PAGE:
Lacsap's Fractions

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  • Topic: Number, Fraction, Mathematics in medieval Islam
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  • Published : November 25, 2012
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Lacsap’s Fractions
IB Math 20 Portfolio
By: Lorenzo Ravani

Lacsap’s Fractions Lacsap is backward for Pascal. If we use Pascal’s triangle we can identify patterns in Lacsap’s fractions. The goal of this portfolio is to find an equation that describes the pattern presented in Lacsap’s fraction. This equation must determine the numerator and the denominator for every row possible.

Numerator
Elements of the Pascal’s triangle form multiple horizontal rows (n) and diagonal rows (r). The elements of the first diagonal row (r = 1) are a linear function of the row number n. For every other row, each element is a parabolic function of n. Where r represents the element number and n represents the row number. The row numbers that represents the same sets of numbers as the numerators in Lacsap’s triangle, are the second row (r = 2) and the seventh row (r = 7). These rows are respectively the third element in the triangle, and equal to each other because the triangle is symmetrical. In this portfolio we will formulate an equation for only these two rows to find Lacsap’s pattern. The equation for the numerator of the second and seventh row can be represented by the equation: (1/2)n * (n+1) = Nn (r) When n represents the row number. And Nn(r) represents the numerator Therefore the numerator of the sixth row is Nn(r) = (1/2)n * (n+1) Nn(r) = (1/2)6 * (6+1) Nn(r) = (3) * (7) Nn(r) = 21 Figure 2: Lacsap’s fractions. The numbers that are underlined are the numerators. Which are the same as the elements in the second and seventh row of Pascal’s triangle.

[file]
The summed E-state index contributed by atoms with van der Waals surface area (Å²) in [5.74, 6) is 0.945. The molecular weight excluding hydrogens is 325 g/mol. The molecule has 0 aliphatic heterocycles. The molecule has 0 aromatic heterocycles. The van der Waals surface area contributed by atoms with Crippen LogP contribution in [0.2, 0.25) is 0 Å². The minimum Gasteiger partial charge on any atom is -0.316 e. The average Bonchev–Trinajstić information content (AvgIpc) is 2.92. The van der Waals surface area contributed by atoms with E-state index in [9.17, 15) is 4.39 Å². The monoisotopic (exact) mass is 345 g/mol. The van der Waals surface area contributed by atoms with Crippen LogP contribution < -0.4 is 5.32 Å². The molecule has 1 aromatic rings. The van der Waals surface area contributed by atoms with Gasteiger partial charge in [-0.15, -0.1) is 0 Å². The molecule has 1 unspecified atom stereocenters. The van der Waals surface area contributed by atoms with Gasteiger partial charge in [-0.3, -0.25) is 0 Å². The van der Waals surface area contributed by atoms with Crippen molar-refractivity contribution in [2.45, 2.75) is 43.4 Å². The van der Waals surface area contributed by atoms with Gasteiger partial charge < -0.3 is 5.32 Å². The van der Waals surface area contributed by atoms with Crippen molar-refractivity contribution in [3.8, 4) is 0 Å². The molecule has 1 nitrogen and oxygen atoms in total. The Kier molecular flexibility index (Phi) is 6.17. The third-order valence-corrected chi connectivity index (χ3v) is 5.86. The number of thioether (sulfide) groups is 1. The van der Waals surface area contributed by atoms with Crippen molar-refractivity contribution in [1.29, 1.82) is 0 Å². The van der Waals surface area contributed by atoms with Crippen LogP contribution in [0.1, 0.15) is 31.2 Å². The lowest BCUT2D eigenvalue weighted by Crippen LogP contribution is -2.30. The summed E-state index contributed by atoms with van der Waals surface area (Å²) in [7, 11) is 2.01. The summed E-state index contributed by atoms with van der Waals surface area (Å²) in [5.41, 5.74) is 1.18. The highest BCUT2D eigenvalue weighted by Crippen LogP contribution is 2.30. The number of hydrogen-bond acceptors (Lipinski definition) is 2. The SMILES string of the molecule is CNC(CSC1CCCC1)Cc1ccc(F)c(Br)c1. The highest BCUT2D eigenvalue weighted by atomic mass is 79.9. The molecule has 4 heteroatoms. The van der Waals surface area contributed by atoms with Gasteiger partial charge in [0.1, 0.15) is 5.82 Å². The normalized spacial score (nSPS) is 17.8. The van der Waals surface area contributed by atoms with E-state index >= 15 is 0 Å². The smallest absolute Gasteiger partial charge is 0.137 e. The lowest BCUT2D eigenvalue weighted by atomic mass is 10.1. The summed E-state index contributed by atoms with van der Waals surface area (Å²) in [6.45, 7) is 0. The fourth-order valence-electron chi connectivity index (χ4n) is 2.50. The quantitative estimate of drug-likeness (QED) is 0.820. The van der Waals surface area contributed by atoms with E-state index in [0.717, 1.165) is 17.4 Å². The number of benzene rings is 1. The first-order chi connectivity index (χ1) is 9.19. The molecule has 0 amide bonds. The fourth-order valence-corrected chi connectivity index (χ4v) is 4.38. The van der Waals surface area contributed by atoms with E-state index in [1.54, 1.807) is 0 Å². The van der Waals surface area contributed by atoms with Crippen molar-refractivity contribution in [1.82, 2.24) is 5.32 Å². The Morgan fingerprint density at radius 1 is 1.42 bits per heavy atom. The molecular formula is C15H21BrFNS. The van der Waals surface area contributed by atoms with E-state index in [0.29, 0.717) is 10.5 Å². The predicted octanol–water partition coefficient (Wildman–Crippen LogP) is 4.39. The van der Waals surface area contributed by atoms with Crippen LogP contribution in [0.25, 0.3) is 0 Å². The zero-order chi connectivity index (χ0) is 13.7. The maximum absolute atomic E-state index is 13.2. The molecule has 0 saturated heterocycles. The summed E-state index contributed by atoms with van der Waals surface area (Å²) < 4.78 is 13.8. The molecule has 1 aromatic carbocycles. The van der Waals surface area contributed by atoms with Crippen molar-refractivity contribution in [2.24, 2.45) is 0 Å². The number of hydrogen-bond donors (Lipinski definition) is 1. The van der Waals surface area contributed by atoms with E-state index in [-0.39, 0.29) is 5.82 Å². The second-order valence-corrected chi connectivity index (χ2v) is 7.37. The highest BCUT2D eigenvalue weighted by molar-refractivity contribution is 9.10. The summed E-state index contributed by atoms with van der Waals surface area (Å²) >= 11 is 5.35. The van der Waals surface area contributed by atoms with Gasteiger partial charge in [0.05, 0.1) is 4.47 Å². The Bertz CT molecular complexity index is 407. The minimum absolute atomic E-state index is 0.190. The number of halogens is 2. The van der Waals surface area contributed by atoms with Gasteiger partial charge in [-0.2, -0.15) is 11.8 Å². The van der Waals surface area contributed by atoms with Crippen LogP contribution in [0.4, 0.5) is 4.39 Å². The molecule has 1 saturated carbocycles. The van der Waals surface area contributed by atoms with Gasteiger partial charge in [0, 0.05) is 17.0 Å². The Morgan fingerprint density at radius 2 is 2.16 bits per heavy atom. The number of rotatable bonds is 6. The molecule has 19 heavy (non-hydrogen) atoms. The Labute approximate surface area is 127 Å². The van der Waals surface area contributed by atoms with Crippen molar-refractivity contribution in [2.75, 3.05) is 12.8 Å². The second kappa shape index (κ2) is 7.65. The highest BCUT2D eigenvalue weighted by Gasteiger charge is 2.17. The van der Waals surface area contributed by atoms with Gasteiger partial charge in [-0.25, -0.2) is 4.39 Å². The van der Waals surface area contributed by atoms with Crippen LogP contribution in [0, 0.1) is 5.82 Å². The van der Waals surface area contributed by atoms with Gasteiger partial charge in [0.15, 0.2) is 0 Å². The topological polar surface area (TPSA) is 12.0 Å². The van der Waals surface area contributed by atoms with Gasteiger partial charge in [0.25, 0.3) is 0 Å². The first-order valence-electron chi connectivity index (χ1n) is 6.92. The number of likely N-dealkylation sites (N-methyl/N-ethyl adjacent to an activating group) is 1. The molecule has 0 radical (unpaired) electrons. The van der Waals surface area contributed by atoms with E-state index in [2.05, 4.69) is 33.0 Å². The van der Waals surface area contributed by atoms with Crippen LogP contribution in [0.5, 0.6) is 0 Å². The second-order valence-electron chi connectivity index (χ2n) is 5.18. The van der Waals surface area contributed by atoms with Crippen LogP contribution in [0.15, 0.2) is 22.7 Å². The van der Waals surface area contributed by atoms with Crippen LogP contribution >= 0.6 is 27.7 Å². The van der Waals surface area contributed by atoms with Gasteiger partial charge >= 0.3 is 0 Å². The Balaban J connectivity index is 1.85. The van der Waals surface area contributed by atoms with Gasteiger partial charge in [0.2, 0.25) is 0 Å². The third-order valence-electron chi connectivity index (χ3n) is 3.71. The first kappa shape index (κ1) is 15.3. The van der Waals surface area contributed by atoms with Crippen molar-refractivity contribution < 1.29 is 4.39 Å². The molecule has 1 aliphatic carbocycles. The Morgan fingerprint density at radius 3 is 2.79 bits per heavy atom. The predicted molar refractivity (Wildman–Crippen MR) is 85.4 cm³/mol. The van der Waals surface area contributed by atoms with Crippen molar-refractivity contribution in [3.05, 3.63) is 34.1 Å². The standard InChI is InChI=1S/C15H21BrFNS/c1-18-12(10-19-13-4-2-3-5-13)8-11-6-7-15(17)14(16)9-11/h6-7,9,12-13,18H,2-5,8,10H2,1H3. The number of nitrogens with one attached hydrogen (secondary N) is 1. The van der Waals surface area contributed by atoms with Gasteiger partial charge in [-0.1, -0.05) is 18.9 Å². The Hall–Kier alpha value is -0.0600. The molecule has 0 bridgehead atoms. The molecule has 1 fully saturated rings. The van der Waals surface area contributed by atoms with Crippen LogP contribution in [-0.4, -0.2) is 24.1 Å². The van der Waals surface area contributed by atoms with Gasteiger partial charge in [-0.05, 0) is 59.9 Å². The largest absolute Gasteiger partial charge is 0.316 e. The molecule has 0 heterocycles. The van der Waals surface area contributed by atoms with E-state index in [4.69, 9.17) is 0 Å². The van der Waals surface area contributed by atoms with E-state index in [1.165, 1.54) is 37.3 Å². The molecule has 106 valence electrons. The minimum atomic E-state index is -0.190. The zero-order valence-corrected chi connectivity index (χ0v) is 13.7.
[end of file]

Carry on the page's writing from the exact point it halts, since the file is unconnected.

Figure 1: Pascal’s triangle. The circled sets of numbers are the same as the numerators in Lacsap’s fractions.

Graphical Representation
The plot of the pattern represents the relationship between numerator and row number. The graph goes up to the ninth row. The rows are represented on the x-axis, and the numerator on the y-axis. The plot forms a parabolic curve, representing an exponential increase of the numerator compared to the row number. Let Nn be the numerator of the interior fraction of the nth row. The graph takes the shape of a parabola. The graph is parabolical and the equation is in the form: Nn = an2 + bn + c The parabola passes through the points (0,0) (1,1) and (5,15) At (0,0): 0 = 0 + 0 + c ! ! At (1,1): 1 = a + b ! ! ! At (5,15): 15 = 25a + 5b ! ! ! 15 = 25a + 5(1 – a) ! 15 = 25a + 5 – 5a ! 15 = 20a + 5 ! 10 = 20a! ! ! ! ! ! ! ! therefore c = 0 therefore b = 1 – a Check with other row numbers At (2,3): 3 = (1/2)n * (n+1) ! (1/2)(2) * (2+1) ! (1) * (3) ! N3 = (3)

therefore a = (1/2) Hence b = (1/2) as well

The equation for this graph therefore is Nn = (1/2)n2 + (1/2)n ! which simplifies into !

Nn = (1/2)n * (n+1)

Denominator
The difference between the numerator and the denominator of the same fraction will be the difference between the denominator of the current fraction and the previous fraction. Ex. If you take (6/4) the difference is 2. Therefore the difference between the previous denominator of (3/2) and (6/4) is 2.

!

!

Figure 3: Lacsap’s fractions showing differences between denominators

Therefore the general statement for finding the denominator of the (r+1)th element in the nth row is:

Dn (r) = (1/2)n * (n+1) – r ( n – r )
Where n represents the row number, r represents the the element number and Dn (r) represents the denominator. Let us use the formula we have obtained to find the interior fractions in the 6th row.

Finding the 6th row
- First denominator ! ! ! ! ! ! ! ! ! ! ! ! - Second denominator ! ! ! ! ! ! ! ! ! ! ! ! ! denominator = 6 ( 6/2 + 1/2 ) – 1 ( 6 – 1 ) ! = 6 ( 3.5 ) – 1 ( 5 ) ! = 21 – 5 = 16 denominator = 6 ( 6/2 + 1/2 ) – 2 ( 6 – 2 ) ! = 6 ( 3.5 ) – 2 ( 4 ) ! = 21 – 8 = 13

! !

-Third denominator ! ! ! ! ! ! ! ! ! ! ! ! - Fourth denominator ! ! ! ! ! ! ! ! ! ! ! ! ! ! ! - Fifth denominator ! ! ! ! ! ! ! ! ! ! ! ! ! ! !

! ! ! ! !

denominator = 6 ( 6/2 + 1/2 ) – 3 ( 6 – 3 ) ! = 6 ( 3.5 ) – 3 ( 3 ) !...
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